I squat down and my fingers instinctively spread, ready to receive a ball. No, I've not accidentally copy-and-pasted the first line of my latest letter to Penthouse Forum. This is the moment that the genius of Kinect Sports: Season 2 really comes into focus.
The ball, of course, isn't there. I'm playing American Football, one of the six new events in this sequel, and even though I know the sensor doesn't care whether or not I get into character, I find myself doing it anyway. It's impossible not to. I squat, call the play to my team and get ready to throw to the wide receivers. My hands make the ball shape all by themselves. Why? Because I'm playing American Football. It's what you do.
This happens time and again as I traipse around Rare's Twycross headquarters, trying out all the events, and it shows how the parameters of good game design have been expanded by the rise of motion gaming. Bad motion controls are perhaps the most off-putting mistake a game can make. Get it right, however, and the human brain automatically steps in to fill in the real-world blanks until you'd swear you can actually feel the pigskin in your hand. That's immersion.
But American Football comes later. Our first stop is for Tennis; one of Rare's upstairs offices has been cleared out and dressed up as a tennis court, complete with net and astroturf. In some ways, it's the perfect introduction, what with tennis being the quintessential motion gaming sport, but that familiarity also means that it's hard to get too excited about something that's already a genre staple.
Still, it works very well, as you'd expect. Adding topspin or triggering a lob or smash is intuitive, and the game strikes a decent balance between dragging your character to where the ball is and letting you move around for the best position. It certainly makes the Wii Sports version feel prehistoric, which is victory enough for Microsoft's technology.
Baseball is similar. Another familiar sport from rival motion games, Rare's take on America's favourite pastime delivers on the thrill of a cracking home run, but also introduces subtle nuance that only full motion tracking can offer. Running for base now involves actual running, while a forward lunge makes you slide for safety. Pitchers can take cues from the shortstop, with different types of throws well integrated via different actions.
Each team also has a super-powered pitcher and batter to deploy at strategic points in the game, offering a better chance of strikeouts or home runs accordingly. It's incredibly good fun, and another leap forward from motion sports games past - but as another evolution of a familiar event it's unlikely to be grabbing the headlines.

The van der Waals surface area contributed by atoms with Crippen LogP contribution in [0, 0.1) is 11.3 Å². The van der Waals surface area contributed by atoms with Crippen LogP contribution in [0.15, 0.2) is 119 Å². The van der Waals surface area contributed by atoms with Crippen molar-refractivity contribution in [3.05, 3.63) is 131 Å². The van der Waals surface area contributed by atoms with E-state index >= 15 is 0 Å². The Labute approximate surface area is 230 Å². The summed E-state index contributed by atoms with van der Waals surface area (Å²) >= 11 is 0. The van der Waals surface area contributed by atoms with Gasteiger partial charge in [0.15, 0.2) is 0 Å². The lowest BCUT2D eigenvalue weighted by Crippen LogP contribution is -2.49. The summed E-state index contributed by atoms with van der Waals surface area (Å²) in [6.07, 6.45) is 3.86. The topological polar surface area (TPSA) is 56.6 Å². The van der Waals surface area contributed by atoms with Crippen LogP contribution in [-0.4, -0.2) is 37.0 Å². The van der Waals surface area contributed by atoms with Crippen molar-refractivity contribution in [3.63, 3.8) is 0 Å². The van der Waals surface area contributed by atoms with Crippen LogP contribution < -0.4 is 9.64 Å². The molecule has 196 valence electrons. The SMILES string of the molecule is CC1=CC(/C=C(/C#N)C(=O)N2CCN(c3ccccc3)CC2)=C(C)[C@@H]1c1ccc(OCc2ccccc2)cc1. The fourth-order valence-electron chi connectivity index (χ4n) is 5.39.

Feeling much fresher is Skiing, a sport so well suited to motion control that it seems slightly odd that this is the first major game to attempt it. It also helps to introduce some of the new developments added for Season 2.
One is voice control, which is now an integral part of the experience. In skiing, that manifests as shouting "Let's go!" at the top of the slope, just as the light turns green. This gives you a speed boost, which is then compounded by crouching into the traditional skiers' stance. Tilting your body steers you between the slalom flags, while large steps to either side make sharper turns. There are also jumps, though sadly the game didn't want to mimic my energetic mid-air scissor-kicks.
Each sport also has a mini-game challenge attached to it. For Skiing, it's a series of obstacle courses that have you ducking, jumping and steering around barriers. Get a decent run on this (or on any of the challenges) and you can send them to friends to try to beat, a sporty twist on Need for Speed's Autolog. You now accumulate fans rather than simple XP, and beating a friend's challenge earns you bonuses that send you up the ranking ladder faster. There's traditional local and online multiplayer as well, naturally, but this feels somehow more personal.
With thighs burning from the rigours of the slope, it's off to a more genteel pastoral setting for a round of Golf. Another sport that has prior form in motion gaming: Season 2 distinguishes itself here by getting it wonderfully right.